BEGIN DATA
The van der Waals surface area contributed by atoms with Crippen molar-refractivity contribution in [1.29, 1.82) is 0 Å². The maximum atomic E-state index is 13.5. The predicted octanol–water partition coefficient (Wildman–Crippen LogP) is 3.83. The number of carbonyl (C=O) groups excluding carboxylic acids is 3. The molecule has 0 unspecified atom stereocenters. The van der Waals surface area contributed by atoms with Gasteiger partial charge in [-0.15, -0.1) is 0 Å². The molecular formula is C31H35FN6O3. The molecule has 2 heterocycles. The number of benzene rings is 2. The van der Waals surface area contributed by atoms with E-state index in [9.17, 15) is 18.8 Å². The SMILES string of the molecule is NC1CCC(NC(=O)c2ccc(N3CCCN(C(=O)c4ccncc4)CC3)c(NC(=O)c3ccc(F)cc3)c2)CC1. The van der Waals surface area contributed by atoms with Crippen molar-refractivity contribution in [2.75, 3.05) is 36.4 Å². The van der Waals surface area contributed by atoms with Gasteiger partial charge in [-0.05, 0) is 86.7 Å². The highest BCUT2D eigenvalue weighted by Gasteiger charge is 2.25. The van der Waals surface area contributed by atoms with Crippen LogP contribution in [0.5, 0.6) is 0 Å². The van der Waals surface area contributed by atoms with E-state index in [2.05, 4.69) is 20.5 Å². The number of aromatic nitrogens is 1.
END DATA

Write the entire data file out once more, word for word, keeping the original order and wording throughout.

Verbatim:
The van der Waals surface area contributed by atoms with Crippen molar-refractivity contribution in [1.29, 1.82) is 0 Å². The maximum atomic E-state index is 13.5. The predicted octanol–water partition coefficient (Wildman–Crippen LogP) is 3.83. The number of carbonyl (C=O) groups excluding carboxylic acids is 3. The molecule has 0 unspecified atom stereocenters. The van der Waals surface area contributed by atoms with Gasteiger partial charge in [-0.15, -0.1) is 0 Å². The molecular formula is C31H35FN6O3. The molecule has 2 heterocycles. The number of benzene rings is 2. The van der Waals surface area contributed by atoms with E-state index in [9.17, 15) is 18.8 Å². The SMILES string of the molecule is NC1CCC(NC(=O)c2ccc(N3CCCN(C(=O)c4ccncc4)CC3)c(NC(=O)c3ccc(F)cc3)c2)CC1. The van der Waals surface area contributed by atoms with Crippen molar-refractivity contribution in [2.75, 3.05) is 36.4 Å². The van der Waals surface area contributed by atoms with Gasteiger partial charge in [-0.05, 0) is 86.7 Å². The highest BCUT2D eigenvalue weighted by Gasteiger charge is 2.25. The van der Waals surface area contributed by atoms with Crippen LogP contribution in [0.5, 0.6) is 0 Å². The van der Waals surface area contributed by atoms with E-state index in [2.05, 4.69) is 20.5 Å². The number of aromatic nitrogens is 1.